John Behan, who turns 80 this year, visited Athens recently to conduct workshops in theEleonas refugee camp, home to more than 2,000 Syrian refugees. Behan was a volunteer withProject Elea, which fosters creative engagement with the displaced Syrians to make their endless empty days more stimulating and productive.
Not surprisingly, he found personal inspiration in those art workshops, and this has found its way into hisexhibition of new bronzes and drawings in Dublin’s Solomon gallery. Entitled the Seven Ages of Man, the theme is explored in a series of seven bronze bulls. “I try to illustrate the bull’s journey through life,” he says.
These bronzes are shown alongside works that evoke the experience ofSyrian migrants. He saw a connection with those supplanted and scattered by the Famine, a recurring theme in his art, as in the life-size Arrival outside the UN building in New York. “What appeals to me is the parallel between their famine and our famine. They’re also on the sea and they’re vulnerable,” he says.
Meeting him in his quiet, canal-side house in the west of Galway city, you can see he retains an anger at injustice and the will to do something about it that made him a revolutionary figure in the Irish art scene 50 years ago. Given his history as an agitator for fair play in the arts, you expect an opinionated firebrand, but you get a gentle man whose features retain a boyish quality. He moved to the west in 1980 to focus more on his art and get away from the “art politics” of Dublin in which he had been embroiled. “I’d done my bit and I had to concentrate on my art,” he says.
No one familiar with the development of the visual arts in Ireland over the past 50 years could quibble about Behan doing “his bit”. He had a big role in democratising the practice and appreciation of visual arts. He fought against the attitude of people such as the gallerist David Hendricks, who told him: “You must realise art is a snobbish business. It’s only for certain people.”
In 1963, Behan set up the NewArtists group with Charlie Cullen, Tadhg McSweeney, and Joseph O’Connor. They met in O’Donoghue’s pub on Merrion Row. “We had this idea of art for the people,” Behan recalls. The group merged with the Independent Artists, formed earlier by Noel Sheridan, Owen Walsh and Michael Kane. Behan accused the Arts Council of making funding decisions based on where artists came from, and gotsupport. A headline over AnthonyButler’s article in the Evening Press proclaimed “Artists call for the killing of the Arts Council”; Brian Fallon of The Irish Times said the council’s buying policy appeared “arbitrary and exclusive to the point of cliquishness”.
These young revolutionaries got their way in 1973 after Fine Gael returned to government and overhauled the Arts Council, making Behan a member and giving a voice to those disaffected outsiders. Behan was also involved in the foundation of the Project Arts Centre with Colm Ó Briain, another initiative aimed at democratising the arts. It started in 1967 in a room over Tuck and Company in Lower Abbey Street, where Behan staged its first exhibition: a set of lithographs.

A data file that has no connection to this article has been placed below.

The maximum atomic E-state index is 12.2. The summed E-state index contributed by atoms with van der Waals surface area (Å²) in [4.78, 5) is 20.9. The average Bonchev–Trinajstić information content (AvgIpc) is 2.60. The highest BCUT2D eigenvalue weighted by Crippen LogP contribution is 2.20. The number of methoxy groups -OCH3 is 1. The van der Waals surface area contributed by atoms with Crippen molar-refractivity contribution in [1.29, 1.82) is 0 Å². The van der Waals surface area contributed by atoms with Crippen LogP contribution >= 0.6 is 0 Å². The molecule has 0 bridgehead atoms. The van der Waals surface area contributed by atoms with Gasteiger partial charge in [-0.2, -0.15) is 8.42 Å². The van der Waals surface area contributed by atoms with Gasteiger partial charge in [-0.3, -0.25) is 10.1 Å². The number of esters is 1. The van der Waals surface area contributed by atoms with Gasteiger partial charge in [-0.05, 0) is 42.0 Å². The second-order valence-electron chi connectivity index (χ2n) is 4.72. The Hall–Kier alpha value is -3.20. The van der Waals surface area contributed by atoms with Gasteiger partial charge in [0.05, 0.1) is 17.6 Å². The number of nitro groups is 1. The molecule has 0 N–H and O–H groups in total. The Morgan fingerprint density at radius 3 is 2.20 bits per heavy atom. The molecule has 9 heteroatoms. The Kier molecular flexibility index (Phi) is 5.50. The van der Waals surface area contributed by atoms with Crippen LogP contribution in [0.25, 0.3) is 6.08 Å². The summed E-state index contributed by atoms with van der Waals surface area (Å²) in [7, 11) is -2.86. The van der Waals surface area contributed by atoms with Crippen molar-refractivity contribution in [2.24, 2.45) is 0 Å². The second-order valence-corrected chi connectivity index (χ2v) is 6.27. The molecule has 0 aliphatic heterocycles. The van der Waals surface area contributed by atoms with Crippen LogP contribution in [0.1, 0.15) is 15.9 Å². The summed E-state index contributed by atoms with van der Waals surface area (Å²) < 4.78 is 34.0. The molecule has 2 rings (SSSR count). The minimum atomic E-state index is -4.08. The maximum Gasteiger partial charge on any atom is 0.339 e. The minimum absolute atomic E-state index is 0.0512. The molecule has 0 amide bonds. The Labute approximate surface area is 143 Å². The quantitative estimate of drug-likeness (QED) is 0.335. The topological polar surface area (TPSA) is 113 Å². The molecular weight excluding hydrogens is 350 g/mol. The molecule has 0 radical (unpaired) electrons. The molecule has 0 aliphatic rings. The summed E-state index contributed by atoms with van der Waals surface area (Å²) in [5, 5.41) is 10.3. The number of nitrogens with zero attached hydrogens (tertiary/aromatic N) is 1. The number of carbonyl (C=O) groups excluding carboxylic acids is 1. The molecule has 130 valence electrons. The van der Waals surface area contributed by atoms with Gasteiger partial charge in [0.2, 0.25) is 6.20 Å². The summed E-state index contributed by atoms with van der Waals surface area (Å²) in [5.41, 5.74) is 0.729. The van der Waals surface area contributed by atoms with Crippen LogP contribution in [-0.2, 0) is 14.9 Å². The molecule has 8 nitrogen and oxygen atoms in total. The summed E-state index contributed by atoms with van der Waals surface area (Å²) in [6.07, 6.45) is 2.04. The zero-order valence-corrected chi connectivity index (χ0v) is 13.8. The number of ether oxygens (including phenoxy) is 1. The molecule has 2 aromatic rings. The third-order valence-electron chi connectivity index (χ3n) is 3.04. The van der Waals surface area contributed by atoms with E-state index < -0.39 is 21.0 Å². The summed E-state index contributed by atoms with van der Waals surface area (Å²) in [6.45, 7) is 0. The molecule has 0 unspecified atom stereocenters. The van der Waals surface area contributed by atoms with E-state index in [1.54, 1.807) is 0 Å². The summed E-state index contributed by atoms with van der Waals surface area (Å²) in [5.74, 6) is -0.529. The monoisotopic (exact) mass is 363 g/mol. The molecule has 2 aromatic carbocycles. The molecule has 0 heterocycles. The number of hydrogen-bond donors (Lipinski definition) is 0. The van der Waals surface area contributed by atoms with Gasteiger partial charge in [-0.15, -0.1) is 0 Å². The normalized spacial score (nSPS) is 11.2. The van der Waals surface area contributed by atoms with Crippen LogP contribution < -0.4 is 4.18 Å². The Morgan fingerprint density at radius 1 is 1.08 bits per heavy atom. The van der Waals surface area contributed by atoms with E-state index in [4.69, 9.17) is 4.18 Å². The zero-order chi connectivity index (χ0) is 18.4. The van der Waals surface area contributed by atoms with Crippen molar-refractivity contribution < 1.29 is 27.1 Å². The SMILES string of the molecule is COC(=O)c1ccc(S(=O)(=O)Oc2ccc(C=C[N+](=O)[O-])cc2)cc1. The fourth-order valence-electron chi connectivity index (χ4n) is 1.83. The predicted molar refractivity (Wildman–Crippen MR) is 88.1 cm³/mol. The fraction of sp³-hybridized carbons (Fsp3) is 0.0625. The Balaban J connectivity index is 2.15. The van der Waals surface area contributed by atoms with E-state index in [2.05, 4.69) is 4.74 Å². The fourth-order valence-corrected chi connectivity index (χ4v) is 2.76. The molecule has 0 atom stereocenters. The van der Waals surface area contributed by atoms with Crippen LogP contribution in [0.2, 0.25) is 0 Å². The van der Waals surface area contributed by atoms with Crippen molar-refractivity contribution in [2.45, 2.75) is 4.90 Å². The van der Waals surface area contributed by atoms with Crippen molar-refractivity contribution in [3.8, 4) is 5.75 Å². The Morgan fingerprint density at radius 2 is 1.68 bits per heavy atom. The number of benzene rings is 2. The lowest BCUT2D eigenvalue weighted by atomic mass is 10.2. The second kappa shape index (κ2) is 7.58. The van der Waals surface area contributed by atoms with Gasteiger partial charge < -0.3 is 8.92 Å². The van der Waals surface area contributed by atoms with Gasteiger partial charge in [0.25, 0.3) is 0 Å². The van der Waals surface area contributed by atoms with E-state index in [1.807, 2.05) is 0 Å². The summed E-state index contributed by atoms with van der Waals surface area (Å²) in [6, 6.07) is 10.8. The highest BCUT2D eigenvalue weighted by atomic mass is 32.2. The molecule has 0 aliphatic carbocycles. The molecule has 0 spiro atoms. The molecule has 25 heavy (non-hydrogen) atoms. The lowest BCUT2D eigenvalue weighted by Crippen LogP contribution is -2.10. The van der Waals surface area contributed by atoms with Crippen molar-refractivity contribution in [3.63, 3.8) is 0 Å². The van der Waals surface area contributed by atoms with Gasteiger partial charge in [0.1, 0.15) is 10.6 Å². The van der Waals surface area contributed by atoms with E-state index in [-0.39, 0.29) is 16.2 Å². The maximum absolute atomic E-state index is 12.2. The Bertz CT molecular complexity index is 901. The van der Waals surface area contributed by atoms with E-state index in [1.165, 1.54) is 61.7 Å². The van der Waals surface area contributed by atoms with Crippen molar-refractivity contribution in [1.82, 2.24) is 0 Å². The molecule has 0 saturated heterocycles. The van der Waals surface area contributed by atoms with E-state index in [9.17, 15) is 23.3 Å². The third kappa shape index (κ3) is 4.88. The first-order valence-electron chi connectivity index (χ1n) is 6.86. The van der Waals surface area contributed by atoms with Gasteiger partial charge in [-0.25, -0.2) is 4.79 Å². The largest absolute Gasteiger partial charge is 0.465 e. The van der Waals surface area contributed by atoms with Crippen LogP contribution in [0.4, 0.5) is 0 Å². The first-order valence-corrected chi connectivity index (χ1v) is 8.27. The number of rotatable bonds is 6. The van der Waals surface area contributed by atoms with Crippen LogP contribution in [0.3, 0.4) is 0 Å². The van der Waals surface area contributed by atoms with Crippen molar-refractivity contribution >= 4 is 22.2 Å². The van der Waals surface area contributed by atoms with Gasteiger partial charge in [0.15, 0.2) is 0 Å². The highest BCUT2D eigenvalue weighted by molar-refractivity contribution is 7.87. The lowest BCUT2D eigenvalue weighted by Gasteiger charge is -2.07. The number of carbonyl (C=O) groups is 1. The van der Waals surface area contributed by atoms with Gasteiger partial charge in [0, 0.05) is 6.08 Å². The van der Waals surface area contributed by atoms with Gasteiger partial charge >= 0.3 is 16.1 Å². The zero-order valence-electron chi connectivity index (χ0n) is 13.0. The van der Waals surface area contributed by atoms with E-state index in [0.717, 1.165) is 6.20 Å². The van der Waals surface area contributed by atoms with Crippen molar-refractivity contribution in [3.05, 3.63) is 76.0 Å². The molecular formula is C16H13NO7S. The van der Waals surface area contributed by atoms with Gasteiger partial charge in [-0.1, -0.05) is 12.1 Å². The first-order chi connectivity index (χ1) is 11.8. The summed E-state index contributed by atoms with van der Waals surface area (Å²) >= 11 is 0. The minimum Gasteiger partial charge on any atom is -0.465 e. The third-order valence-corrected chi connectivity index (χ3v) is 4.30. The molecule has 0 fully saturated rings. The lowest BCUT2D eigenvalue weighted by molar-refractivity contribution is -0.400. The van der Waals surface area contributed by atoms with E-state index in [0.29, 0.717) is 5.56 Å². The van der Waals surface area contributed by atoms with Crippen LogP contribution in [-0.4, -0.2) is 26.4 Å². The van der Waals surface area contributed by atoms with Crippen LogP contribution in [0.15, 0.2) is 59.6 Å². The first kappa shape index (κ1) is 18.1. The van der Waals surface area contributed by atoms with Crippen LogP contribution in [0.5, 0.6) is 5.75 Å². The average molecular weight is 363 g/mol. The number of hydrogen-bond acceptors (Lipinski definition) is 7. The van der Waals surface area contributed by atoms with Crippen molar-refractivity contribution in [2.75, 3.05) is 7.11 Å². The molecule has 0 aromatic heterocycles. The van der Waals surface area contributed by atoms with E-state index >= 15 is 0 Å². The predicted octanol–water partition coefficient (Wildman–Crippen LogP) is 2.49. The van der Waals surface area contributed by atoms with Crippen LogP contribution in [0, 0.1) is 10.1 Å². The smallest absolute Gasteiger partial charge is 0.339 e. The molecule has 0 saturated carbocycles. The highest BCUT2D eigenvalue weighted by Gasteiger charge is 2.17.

Another signal achievement was the setting up of the Dublin Art Foundry with Leo Higgins, with financial aid from Ó Briain’s father, Peter. Prior to that, Irish sculptors had to send their work to England to be cast. The foundry was a labour of love. “I worked there for about 10 years for nothing,” Behan recalls. “It was a hell of a struggle, working seven days a week.”
Behan grew up in the industrial part of Dublin’s Sheriff Street, where his father had a corner shop. His parents had farming backgrounds: his mother’s people were sheep farmers in Donegal and his father came from “moresubstantial” stock in Laois. Behan spent summers there helping out, and recalls his first encounter with cattle. “They took our cow over to Hipwell’s bull to have it serviced,” he says. Although he acknowledges the influence of Thomas Kinsella’s translation of the Táin Bó Cúailnge on his art, this experience must have planted a seed.
Behan left education at an early age — “I’d had enough of the Christian Brothers at 11” — and enrolled at North Strand Technical School to follow a more practical curriculum. A teacher, Bill O’Brien, told Behan “your temperament is more suited to the visual arts”. He left at 15 to become an apprentice metal worker and attended the National College of Art and Design by night.
At 21 he made the decision to become a full-time sculptor. In 1960 he worked in London for a year to fund his ambitions. His visit coincided with a Picasso retrospective at the Tate, dubbed the “exhibition of the century”. Behan describes the show as “the breakthrough exhibition for modern art in the English-speaking world”. He discovered “a big world out there of history, art and culture. It woke me up to a completely different world.”
His breakthrough came when he had a bronze bull accepted by the IELA. He recalls how proud he was of the review in The Irish Times by James White, later a director of the National Gallery of Ireland, who admired its “simple and witty conception”.
The show at the Solomon is a tour de force. There is something poignant about seeing that potent symbol of virility, the bull, go through the stages of growth to disintegration. The works relating to the Syrian conflict may have a more immediate relevance, none more so than Alan Kurdi, which captures the appalling image of a small boy being carried off Turkish waters by a rescue worker. Elsewhere he highlights the parallels between our history and the refugee catastrophe by juxtaposing his famine ships with the less substantial ribs used by fleeing Syrians.
Behan intends to return toAthens to continue his work with the Syrian migrants. Having done his bit for Irish art, his zeal for supporting the underdog endures.
Seven Ages of Man, Solomon gallery, until Nov 17